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Old 20th March 2023, 17:06   #1
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Midland Air Museum | Coventry, England | Classic Fighter Jets, Engines & more

Mrs D wanted to visit one of her period costuming events in Coventry, UK. So we grabbed a bag, threw it in the Jaguar and headed out to Hoek of Holland to take the night Stenaline ferry to Harwich. Very smooth sailing and hardly any people on the ferry. On Friday morning we passed immigration at about 07.00 hours and with a quick coffee stop along the way we found ourselves at the venue at around 10.00AM.

I dropped my wife off and headed out a couple of miles up the road to visit the Midland Air Museum.

Midland Air Museum | Coventry, England | Classic Fighter Jets, Engines & more-img_0594.jpeg

There are endless number of musea in the UK on any topic under the sun you can think of. There are certainly a huge number of aviation related museum. We lived in the UK, we had our second home in the year for decades and I have toured all over the UK in many different classic cars. But I still have not visited all aviation museums.

As it turns out, this was quite the little gem of a museum. Not particularly large, but absolutely cramped with stuff and a very nice line up of some interesting planes. Including a Vulcan, where you can visit the cockpit. More on the later.

https://www.midlandairmuseum.co.uk

The museum incorporates the Sir Frank Whittle Jet Heritage Centre. If you want some more background information on Frank Whittle have a look here:

https://www.midlandairmuseum.co.uk/jet.php

The museum entrance also incorporates quite a nice museum shop and a very simple cafe. Entrance for adults is UKP 8,25.

As you enter the museum through the museum shop the first couple of rooms are dedicated to Frank Whittle. He is of course, the inventor of the Jet engine!

From the afore mentioned website:

Quote:
On the 15th of May, 1941, the first British jet-powered plane took off from RAF Cranwell on a historic 17 minute flight. The jet age had begun! The man who made it possible was Coventry-born engineer, Sir Frank Whittle.
Here you see Frank, working his slide rule. Most kids today would not even know what a slide rule is, let alone how to use it. But in those days right up to the late 60s, mid 70s, slide rules were used by engineers all around the world!

Midland Air Museum | Coventry, England | Classic Fighter Jets, Engines & more-img_0566.jpeg

Although I knew a bit about Frank Whittle I learned quite a bit here on his career.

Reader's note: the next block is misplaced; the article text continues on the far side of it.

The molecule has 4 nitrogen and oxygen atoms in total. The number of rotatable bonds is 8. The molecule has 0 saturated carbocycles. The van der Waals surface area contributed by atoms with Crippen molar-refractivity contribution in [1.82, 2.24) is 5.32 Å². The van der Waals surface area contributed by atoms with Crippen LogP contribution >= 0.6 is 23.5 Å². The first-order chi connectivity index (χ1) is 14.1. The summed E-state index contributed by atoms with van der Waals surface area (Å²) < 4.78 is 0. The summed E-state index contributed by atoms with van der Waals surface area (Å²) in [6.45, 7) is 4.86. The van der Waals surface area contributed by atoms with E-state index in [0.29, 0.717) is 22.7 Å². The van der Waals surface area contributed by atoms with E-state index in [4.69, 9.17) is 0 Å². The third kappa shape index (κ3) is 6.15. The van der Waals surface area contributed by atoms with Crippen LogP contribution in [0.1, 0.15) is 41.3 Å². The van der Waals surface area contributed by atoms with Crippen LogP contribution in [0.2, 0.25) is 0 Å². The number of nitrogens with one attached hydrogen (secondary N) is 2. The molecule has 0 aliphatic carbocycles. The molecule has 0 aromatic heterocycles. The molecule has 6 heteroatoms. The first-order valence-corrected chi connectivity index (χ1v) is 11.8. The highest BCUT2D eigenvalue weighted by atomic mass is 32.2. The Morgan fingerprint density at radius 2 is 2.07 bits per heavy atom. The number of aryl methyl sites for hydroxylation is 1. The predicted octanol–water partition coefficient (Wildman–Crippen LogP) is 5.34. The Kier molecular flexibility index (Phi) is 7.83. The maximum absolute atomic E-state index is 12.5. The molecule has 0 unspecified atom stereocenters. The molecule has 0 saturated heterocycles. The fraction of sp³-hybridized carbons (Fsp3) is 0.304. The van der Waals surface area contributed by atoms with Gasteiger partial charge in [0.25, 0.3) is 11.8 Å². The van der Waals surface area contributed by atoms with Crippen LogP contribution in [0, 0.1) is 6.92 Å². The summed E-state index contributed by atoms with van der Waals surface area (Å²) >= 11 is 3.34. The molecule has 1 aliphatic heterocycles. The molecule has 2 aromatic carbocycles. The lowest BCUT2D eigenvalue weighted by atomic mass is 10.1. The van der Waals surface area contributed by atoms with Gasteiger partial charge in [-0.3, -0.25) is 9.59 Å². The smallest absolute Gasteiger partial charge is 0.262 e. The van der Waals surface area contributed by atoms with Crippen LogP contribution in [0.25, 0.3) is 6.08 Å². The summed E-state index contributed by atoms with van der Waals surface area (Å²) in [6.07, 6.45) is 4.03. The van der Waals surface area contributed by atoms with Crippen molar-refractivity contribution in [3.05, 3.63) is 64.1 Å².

This image has a good summary of it

Midland Air Museum | Coventry, England | Classic Fighter Jets, Engines & more-img_0567.jpeg

Although the first jet powered plane flew in 1941, the first jet engines were being tested as early as 1937. The museum is choke full of all kinds of bits and pieces of the early jet design and test days.

Midland Air Museum | Coventry, England | Classic Fighter Jets, Engines & more-img_0568.jpeg

You can see the original test panel in this photograph. Showing Whittle and his first jet engine. Interestingly enough the RAF was initially not interested at all in the jet engine.

Midland Air Museum | Coventry, England | Classic Fighter Jets, Engines & more-img_0569.jpeg

Here we see the W2/700 Military Centrifugal turbojet. It was used in the Gloster E.23/38, Britains first jet aircraft and later in the early meteors.

Midland Air Museum | Coventry, England | Classic Fighter Jets, Engines & more-img_0571.jpeg

Midland Air Museum | Coventry, England | Classic Fighter Jets, Engines & more-img_0572.jpeg

I found below diagram very interesting. It really shows how, ultimately, the aviation industry embraced the jet engine. It all started with the Whittle design and from there on, many corporation embarked on their own development.

Midland Air Museum | Coventry, England | Classic Fighter Jets, Engines & more-img_0573.jpeg

I noticed this little display. It’s a Meteor intercepting a V1 by flipping it over with its wing. The pilot ”Dixie” Dean tried to shoot it down first, but his machine guns failed to fire. He positioned himself alongside the V1 and tipped it over and out of control.

Midland Air Museum | Coventry, England | Classic Fighter Jets, Engines & more-img_0574.jpeg

I am not sure how many V1s were successfully intercepted by this method. I once heard/read that once the Germans found out, they installed switches underneath the V1 wingtips, which would detonate the V1 bomb upon being activated. I think it was a bit of a tall story. The meteors did not become operational till mid 1944. About the same time as the V1 became operational.

Here you see the real McCoy: Gloster Meteor

Midland Air Museum | Coventry, England | Classic Fighter Jets, Engines & more-img_0576.jpeg

They also had an open cockpit of the Meteor for the public to sit in. Here is yours truly at the controls!!

Midland Air Museum | Coventry, England | Classic Fighter Jets, Engines & more-img_0580.jpeg

Jet fighters are always a tight fit for somebody my size (93kg, 1.93m) But there early jet fighters are made for dwarfs. I could not even stretch my legs to get them onto the pedals!